Following an outcry from local and national activists, the city of Denver has abandoned plans to condemn a shopping center, evict more than a dozen Asian-owned business, and transfer the property to a Wal-Mart developer. Continue reading
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Rather than capping the size of all retail stores, a growing number of cities and counties in California are banning supercenters in particular. These are generally defined as stores over 90,000 or 100,000 square feet that devote more than 5 or 10 percent of their floor area to non-taxable grocery items.
Under these ordinances, developers can still build massive box stores, so long as they do not combine department store merchandise anda full supermarket under one roof. Continue reading
In early January, the Hood River, Oregon, County Commission voted 3-2 to reject Wal-Mart’s application to build a 186,000-square-foot supercenter.
"This was a marvelous and gutsy decision by the board," said Kate Huseby, co-chair of the Citizens for Responsible Growth (CRG), a grassroots group that has fought the proposal in this community of 5,000 people in north central Oregon for more than two years. "We applaud them for doing their homework, and making the tough vote."
As Wal-Mart seeks out locations in central Los Angeles and the city council considers a measure that would ban supercenters from much of the city, a debate is brewing concerning the costs and benefits of supercenters for residents of low-income urban neighborhoods. Two dueling studies examining the impact of supercenters in southern California were recently released.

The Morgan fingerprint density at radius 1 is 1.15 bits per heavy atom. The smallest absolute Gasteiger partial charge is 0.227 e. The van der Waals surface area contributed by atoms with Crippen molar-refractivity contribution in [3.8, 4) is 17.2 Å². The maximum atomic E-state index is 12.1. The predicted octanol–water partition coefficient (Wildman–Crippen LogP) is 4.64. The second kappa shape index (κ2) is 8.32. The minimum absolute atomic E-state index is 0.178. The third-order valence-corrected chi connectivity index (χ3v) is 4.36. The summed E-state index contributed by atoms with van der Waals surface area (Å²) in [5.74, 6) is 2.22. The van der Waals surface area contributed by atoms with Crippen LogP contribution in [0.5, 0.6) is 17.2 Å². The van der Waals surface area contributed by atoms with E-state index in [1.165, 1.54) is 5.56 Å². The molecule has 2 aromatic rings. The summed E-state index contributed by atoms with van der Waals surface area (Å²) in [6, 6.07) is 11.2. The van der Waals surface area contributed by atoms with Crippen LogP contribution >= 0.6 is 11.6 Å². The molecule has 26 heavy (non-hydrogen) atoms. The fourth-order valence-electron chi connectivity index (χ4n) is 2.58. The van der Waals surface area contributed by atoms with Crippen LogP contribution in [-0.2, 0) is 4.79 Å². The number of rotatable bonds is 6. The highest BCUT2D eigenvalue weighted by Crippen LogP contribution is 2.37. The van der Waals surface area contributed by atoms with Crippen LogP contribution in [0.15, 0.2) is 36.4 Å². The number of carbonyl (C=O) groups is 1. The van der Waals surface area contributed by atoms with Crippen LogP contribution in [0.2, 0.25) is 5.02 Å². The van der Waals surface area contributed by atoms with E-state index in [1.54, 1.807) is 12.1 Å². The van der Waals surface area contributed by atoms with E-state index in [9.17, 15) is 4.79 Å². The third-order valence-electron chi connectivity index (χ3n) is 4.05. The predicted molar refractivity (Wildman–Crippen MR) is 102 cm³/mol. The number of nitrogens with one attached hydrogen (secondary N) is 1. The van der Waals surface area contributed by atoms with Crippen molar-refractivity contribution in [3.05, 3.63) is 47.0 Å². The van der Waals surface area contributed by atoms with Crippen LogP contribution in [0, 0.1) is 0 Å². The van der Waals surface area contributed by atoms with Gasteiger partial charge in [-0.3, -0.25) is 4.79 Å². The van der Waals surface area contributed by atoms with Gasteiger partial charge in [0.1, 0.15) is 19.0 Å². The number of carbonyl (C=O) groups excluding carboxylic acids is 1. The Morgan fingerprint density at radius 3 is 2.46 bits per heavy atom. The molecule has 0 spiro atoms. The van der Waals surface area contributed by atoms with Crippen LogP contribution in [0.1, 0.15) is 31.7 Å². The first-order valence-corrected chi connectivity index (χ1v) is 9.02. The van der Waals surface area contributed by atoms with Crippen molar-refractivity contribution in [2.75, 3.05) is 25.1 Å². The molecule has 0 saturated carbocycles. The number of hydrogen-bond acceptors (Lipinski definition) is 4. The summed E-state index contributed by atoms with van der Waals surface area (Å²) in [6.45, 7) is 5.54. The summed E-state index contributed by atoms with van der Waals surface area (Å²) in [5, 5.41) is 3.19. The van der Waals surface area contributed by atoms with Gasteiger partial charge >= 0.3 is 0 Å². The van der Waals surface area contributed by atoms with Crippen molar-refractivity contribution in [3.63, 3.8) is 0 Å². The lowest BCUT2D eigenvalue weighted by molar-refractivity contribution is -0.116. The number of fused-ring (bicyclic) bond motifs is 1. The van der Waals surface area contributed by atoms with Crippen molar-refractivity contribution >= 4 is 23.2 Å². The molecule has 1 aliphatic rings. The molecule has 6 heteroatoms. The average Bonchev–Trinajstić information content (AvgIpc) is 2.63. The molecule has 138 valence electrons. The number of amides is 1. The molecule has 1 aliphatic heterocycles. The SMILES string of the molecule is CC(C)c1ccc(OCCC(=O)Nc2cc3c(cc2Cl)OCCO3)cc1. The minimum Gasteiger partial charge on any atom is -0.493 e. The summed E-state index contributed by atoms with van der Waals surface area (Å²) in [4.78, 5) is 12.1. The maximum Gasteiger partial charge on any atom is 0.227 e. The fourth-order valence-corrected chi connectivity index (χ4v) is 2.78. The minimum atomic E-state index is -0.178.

A California Superior Court judge has suspended construction of two Wal-Mart supercenters in Bakersfield, California, indefinitely.
Judge Kenneth Twisselman ruled that the city council had not adequately examined the urban blight that could result if existing big box stores close after the new supercenters open. Vacant big box stores, the judge said, have significant environmental impacts that the city is required to consider as part of its environmental review process.
An internal audit obtained by The New York Times documents thousands of violations of state labor laws at Wal-Mart stores. The audit, performed by the company in 2000, uncovered 1,371 violations of child labor laws, 60,767 cases of missed breaks, and 15,705 instances when employees skipped meals at 128 stores during a one-week period. Continue reading
The annual premium a full-time Wal-Mart employee must pay for coverage for her and her spouse is $2,672 (with a $350 deductible), which amounts to about 19 percent of her pre-tax earnings, according to the report. Part-time employees (under 34 hours per week) are only eligible to enroll after two years on the job and even then, coverage is available only for themselves, not their families. Full-time workers are eligible for family coverage after six months. Continue reading
"A new retail feudalism is emerging across Britain as a handful of brands take over our shopping. We are witnessing the slow death of small independent retailers," contends Andrew Simms, policy director for the London-based New Economics Foundation (NEF) and co-author of a new report called "Ghost Town Britain: The threat from economic globalisation to livelihoods, liberty and local economic freedom." According to the report, between 1995 and 2000, Britain lost one-fifth of its Main Street enterprises. Continue reading
By Stacy Mitchell
originally published in Progressive Trail, January 13, 2004
In the Wal-Mart economy, where an inexhaustible supply of cheap consumer goods has become more important than family wages for American workers, it should come as little surprise that a company which is known for its ability to track the sale of products down to the penny across a far-flung empire, would plead ignorance when accused of violating labor laws.
Massive retail expansion could harm Maine’s economy by Stacy Mitchell Originally published in the Maine Sunday Telegram, January 11, 2004 Developers have announced plans to construct well over 2 million square feet of large retail stores in Maine over the coming months. Wal-Mart is planning a supercenter in Westbrook and perhaps another in Topsham. Lowe’s… Continue reading